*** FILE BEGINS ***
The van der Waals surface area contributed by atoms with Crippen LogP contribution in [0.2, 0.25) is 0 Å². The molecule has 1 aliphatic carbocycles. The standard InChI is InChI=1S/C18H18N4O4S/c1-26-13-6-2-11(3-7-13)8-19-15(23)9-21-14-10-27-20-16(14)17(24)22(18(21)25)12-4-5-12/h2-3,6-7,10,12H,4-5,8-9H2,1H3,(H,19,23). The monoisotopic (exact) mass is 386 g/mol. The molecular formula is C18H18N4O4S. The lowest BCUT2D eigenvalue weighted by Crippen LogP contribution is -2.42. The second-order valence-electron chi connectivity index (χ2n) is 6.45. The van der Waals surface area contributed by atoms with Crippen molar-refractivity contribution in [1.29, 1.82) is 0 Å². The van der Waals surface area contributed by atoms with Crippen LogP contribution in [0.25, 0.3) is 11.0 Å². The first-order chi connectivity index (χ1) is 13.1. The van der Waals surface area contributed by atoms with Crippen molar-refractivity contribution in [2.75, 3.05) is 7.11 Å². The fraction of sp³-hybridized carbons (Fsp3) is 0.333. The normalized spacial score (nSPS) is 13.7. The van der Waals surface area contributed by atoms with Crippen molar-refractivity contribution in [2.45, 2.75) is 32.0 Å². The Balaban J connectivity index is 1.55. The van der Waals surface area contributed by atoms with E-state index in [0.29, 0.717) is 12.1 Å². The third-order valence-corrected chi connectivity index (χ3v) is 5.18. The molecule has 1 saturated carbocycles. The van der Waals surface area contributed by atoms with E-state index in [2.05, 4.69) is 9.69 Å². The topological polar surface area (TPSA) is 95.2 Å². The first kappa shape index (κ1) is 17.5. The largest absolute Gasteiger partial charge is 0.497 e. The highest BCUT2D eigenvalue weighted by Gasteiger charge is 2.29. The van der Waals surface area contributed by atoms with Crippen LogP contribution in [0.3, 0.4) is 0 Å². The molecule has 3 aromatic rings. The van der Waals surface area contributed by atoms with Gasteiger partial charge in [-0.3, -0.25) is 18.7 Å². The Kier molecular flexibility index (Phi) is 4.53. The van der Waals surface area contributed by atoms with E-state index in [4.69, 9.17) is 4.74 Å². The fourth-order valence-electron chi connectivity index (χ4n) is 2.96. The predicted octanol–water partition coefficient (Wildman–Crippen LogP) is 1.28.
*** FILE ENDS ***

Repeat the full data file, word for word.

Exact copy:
The van der Waals surface area contributed by atoms with Crippen LogP contribution in [0.2, 0.25) is 0 Å². The molecule has 1 aliphatic carbocycles. The standard InChI is InChI=1S/C18H18N4O4S/c1-26-13-6-2-11(3-7-13)8-19-15(23)9-21-14-10-27-20-16(14)17(24)22(18(21)25)12-4-5-12/h2-3,6-7,10,12H,4-5,8-9H2,1H3,(H,19,23). The monoisotopic (exact) mass is 386 g/mol. The molecular formula is C18H18N4O4S. The lowest BCUT2D eigenvalue weighted by Crippen LogP contribution is -2.42. The second-order valence-electron chi connectivity index (χ2n) is 6.45. The van der Waals surface area contributed by atoms with Crippen molar-refractivity contribution in [1.29, 1.82) is 0 Å². The van der Waals surface area contributed by atoms with Crippen LogP contribution in [0.25, 0.3) is 11.0 Å². The first-order chi connectivity index (χ1) is 13.1. The van der Waals surface area contributed by atoms with Crippen molar-refractivity contribution in [2.75, 3.05) is 7.11 Å². The fraction of sp³-hybridized carbons (Fsp3) is 0.333. The normalized spacial score (nSPS) is 13.7. The van der Waals surface area contributed by atoms with Crippen molar-refractivity contribution in [2.45, 2.75) is 32.0 Å². The Balaban J connectivity index is 1.55. The van der Waals surface area contributed by atoms with E-state index in [0.29, 0.717) is 12.1 Å². The third-order valence-corrected chi connectivity index (χ3v) is 5.18. The molecule has 1 saturated carbocycles. The van der Waals surface area contributed by atoms with E-state index in [2.05, 4.69) is 9.69 Å². The topological polar surface area (TPSA) is 95.2 Å². The first kappa shape index (κ1) is 17.5. The largest absolute Gasteiger partial charge is 0.497 e. The highest BCUT2D eigenvalue weighted by Gasteiger charge is 2.29. The van der Waals surface area contributed by atoms with Crippen LogP contribution in [0.3, 0.4) is 0 Å². The molecule has 3 aromatic rings. The van der Waals surface area contributed by atoms with Gasteiger partial charge in [-0.3, -0.25) is 18.7 Å². The Kier molecular flexibility index (Phi) is 4.53. The van der Waals surface area contributed by atoms with E-state index in [4.69, 9.17) is 4.74 Å². The fourth-order valence-electron chi connectivity index (χ4n) is 2.96. The predicted octanol–water partition coefficient (Wildman–Crippen LogP) is 1.28.